We talked some more, I panicked, bounced ideas around, more panic. But as we talked, the threads of a solid direction started to form. It wasn’t hopeless, wasn’t a total Plan B Overhaul, I just needed to, uh, change direction (a little), start one part over, and completely change the central focus of the piece. No problem!

FFTB-workspace5

[ Seriously, thought I was DONE with this cutting and pasting, but the gold had to go. I turned the center panel over and went at it. Unfortunately, this side is not smooth, so in certain light you can see the slightly raised lettering of the word LOWE’S. I’m hoping enough stuff will be on it that you can’t see it. The other end of the cat in the lower right corner of the photo is proceeding to chew on and eat the small scraps of leftover paper. ]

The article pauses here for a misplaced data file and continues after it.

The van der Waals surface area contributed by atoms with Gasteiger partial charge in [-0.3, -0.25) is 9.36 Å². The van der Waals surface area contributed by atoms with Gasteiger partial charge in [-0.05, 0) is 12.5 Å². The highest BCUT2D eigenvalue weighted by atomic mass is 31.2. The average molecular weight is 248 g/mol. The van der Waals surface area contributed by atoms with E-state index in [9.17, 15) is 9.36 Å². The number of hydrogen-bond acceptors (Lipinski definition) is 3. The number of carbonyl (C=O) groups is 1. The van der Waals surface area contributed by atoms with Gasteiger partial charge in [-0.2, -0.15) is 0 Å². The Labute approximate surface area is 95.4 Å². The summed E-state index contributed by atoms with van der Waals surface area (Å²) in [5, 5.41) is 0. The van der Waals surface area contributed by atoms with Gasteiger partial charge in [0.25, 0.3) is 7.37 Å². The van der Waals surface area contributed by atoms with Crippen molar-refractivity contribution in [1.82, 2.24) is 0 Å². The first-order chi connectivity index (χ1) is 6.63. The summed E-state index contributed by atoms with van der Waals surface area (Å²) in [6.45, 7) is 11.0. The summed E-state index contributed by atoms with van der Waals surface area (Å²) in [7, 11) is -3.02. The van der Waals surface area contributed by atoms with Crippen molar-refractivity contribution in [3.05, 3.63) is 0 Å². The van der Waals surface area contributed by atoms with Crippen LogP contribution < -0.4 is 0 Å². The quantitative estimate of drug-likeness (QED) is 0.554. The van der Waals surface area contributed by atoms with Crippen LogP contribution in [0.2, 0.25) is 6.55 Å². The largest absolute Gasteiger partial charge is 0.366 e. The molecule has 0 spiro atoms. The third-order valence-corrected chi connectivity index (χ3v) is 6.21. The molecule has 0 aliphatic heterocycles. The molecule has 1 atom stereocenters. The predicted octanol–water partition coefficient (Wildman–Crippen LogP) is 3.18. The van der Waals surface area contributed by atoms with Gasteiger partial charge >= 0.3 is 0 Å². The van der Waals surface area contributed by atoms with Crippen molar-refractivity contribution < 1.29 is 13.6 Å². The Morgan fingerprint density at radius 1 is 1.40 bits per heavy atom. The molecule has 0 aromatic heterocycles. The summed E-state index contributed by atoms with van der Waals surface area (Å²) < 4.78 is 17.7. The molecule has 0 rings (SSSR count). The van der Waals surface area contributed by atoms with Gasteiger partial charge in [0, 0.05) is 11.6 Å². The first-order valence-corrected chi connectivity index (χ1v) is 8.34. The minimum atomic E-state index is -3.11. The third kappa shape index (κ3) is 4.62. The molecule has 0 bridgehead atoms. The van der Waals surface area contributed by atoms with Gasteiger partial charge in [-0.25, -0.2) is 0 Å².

FFTB-large stencil

[ I knew this large stencil would come in handy some day. To be used on the newly collaged back panel. Purchased at Joann’s awhile back with a 50% off coupon. No specific plan for it at the time, but I knew it had potential. ]

FFTB-right panel 5

[ At least the side panels are still progressing. Still debating a couple of ideas for inside the frames. ]

FFTB-hanging things5

[ Final gathering of items to hang. ]

So around 10:00 pm, Thursday, June 9th, a new plan was formed.

In the following days Plan B got underway. I still felt all jelly on the inside at first (what the hell am I doing?), but I worked through it, and now I am really liking this direction. Actually liking it more than before. THANK GOD. I can’t even imagine: what if I had waited to put the mannequin in place? What if I had spent all that time, effort, and money, getting her all dressed up, only to find out she didn’t belong in the piece? Ack, gives me anxiety just to think about it.